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Sheffield Film Days kick off at Rainbow Theatre

By Ana V. Ibáñez Prieto - Mar 26,2018 - Last updated at Mar 26,2018

AMMAN — The fifth edition of the Sheffield Film Days kicked off on Saturday at the Rainbow Theatre, bringing five internationally acclaimed documentary features to Jordanian audiences, in addition to  a collection of local short documentaries.

Organised by the Royal Film Commision (RFC) in cooperation with the British Council, the festival will continue through March 29 with a daily screening at 7 pm, according to the organisers. 

“The British Council is happy to bring the Sheffield Film Days to Amman for the fifth time,” arts project manager at the council Hana Faouri told The Jordan Times, explaining that the festival’s film selection is based on the best documentaries screened at the latest edition of the Sheffield International Documentary Festival. 

“69 Minutes of 86 Days” was selected for the opening of the event, taking viewers into the journey of three-year-old Syrian refugee Lean as she makes her way to Sweden with her family. 

Directed by the Norwegian Egil Håskjold Larsen, “69 Minutes of 86 Days” is the winner of the Emerging International Filmmaker Award at the Hot Docs Canadian International Documentary Festival, the Sheffield Youth Jury Award at the Sheffield International Documentary Festival, and the Festival Award for Best Feature Documentary at the Nordic International Film Festival.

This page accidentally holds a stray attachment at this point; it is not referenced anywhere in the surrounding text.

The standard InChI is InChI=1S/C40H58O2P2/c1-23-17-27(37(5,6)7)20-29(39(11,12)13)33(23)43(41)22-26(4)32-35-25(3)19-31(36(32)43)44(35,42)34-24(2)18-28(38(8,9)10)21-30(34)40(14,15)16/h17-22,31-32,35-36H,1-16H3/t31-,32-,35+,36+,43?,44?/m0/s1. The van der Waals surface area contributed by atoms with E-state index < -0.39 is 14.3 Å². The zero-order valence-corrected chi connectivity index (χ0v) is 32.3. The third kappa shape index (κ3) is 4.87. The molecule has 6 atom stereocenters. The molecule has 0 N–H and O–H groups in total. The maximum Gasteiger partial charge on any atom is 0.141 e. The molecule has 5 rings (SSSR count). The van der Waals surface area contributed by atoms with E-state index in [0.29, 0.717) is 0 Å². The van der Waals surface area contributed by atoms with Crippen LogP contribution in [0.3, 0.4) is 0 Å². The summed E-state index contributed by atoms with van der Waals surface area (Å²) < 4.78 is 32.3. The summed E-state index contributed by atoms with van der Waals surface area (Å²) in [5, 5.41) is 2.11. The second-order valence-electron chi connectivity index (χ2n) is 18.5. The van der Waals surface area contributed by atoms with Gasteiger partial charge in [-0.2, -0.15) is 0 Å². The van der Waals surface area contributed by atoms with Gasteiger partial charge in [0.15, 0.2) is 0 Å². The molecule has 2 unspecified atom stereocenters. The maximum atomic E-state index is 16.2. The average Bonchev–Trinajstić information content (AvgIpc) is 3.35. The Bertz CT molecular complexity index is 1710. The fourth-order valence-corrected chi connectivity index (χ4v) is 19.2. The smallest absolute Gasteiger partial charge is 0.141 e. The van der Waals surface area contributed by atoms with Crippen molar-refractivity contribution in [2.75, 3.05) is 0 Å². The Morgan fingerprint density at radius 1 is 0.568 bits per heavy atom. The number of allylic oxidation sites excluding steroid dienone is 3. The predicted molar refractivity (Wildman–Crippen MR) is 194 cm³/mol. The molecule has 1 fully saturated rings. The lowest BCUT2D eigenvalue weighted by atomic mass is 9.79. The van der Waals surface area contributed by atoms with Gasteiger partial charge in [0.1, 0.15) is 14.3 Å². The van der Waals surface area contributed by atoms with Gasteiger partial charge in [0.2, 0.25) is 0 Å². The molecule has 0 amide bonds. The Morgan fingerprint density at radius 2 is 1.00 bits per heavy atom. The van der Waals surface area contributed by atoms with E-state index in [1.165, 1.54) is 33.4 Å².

The Sheffield Film Days continued on Sunday with “The Workers’ Cup”, a documentary featuring a close and personal look inside Qatar’s labour camps, where the World Cup is being built by over a million migrant workers. 

Directed by Adam Sobel, the film follows a team of labourers living a real-life version of fantasy football. The movie premiered at Sundance Film Festival and has been laureated with the McKinnis Sports Documentary Award for Best Sports Documentary at the Hot Springs Documentary Film Festival.

The show is set to continue through Thursday with “Brimstone and Glory” (Viktor Jakovleski, 2017), “The Work” (Jairus McLeary and Gethin Aldous, 2017) and”City of Ghosts” (Matthew Heineman, 2017). 

All sessions will be followed by a discussion with Rami Abdel Razek, a art critic born in Cairo and member of several theatrical and artistic groups in Egypt and the Arab world.

The Sheffield Film Days will conclude with the screening of a series of Jordanian short documentaries produced at the “Jordan Stories” workshop held during last year’s festival, according to Faouri. 

“The British Council strives to celebrate the efforts of Jordanian filmmakers,” Faouri said, noting that this year’s edition will include another capacity building programme where 15 local directors will learn new skills.

“But the experience doesn’t end with the festival,” she stressed, noting that several Jordanian emerging directors will head to Sheffield in June as part of a filmmaking exchange programme.

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